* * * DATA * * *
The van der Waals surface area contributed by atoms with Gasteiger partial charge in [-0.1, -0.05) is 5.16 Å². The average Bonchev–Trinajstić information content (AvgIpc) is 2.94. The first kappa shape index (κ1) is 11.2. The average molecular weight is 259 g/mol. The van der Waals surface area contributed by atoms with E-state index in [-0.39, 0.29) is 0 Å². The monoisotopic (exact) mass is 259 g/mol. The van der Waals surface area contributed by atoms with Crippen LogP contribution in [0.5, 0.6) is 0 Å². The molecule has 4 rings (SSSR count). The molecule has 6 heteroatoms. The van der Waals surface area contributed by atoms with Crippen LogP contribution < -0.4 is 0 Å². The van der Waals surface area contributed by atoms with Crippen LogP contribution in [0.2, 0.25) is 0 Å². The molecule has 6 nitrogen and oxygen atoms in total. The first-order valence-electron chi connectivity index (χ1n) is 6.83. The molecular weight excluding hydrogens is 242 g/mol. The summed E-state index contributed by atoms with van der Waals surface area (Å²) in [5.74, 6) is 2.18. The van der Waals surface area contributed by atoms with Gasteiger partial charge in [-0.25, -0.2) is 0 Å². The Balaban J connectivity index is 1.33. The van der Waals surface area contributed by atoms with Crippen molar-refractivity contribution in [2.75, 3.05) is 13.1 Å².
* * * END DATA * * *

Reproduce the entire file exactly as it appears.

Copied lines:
The van der Waals surface area contributed by atoms with Gasteiger partial charge in [-0.1, -0.05) is 5.16 Å². The average Bonchev–Trinajstić information content (AvgIpc) is 2.94. The first kappa shape index (κ1) is 11.2. The average molecular weight is 259 g/mol. The van der Waals surface area contributed by atoms with E-state index in [-0.39, 0.29) is 0 Å². The monoisotopic (exact) mass is 259 g/mol. The van der Waals surface area contributed by atoms with Crippen LogP contribution in [0.5, 0.6) is 0 Å². The molecule has 4 rings (SSSR count). The molecule has 6 heteroatoms. The van der Waals surface area contributed by atoms with Crippen LogP contribution < -0.4 is 0 Å². The van der Waals surface area contributed by atoms with Crippen LogP contribution in [0.2, 0.25) is 0 Å². The molecule has 6 nitrogen and oxygen atoms in total. The first-order valence-electron chi connectivity index (χ1n) is 6.83. The molecular weight excluding hydrogens is 242 g/mol. The summed E-state index contributed by atoms with van der Waals surface area (Å²) in [5.74, 6) is 2.18. The van der Waals surface area contributed by atoms with Gasteiger partial charge in [-0.25, -0.2) is 0 Å². The Balaban J connectivity index is 1.33. The van der Waals surface area contributed by atoms with Crippen molar-refractivity contribution in [2.75, 3.05) is 13.1 Å².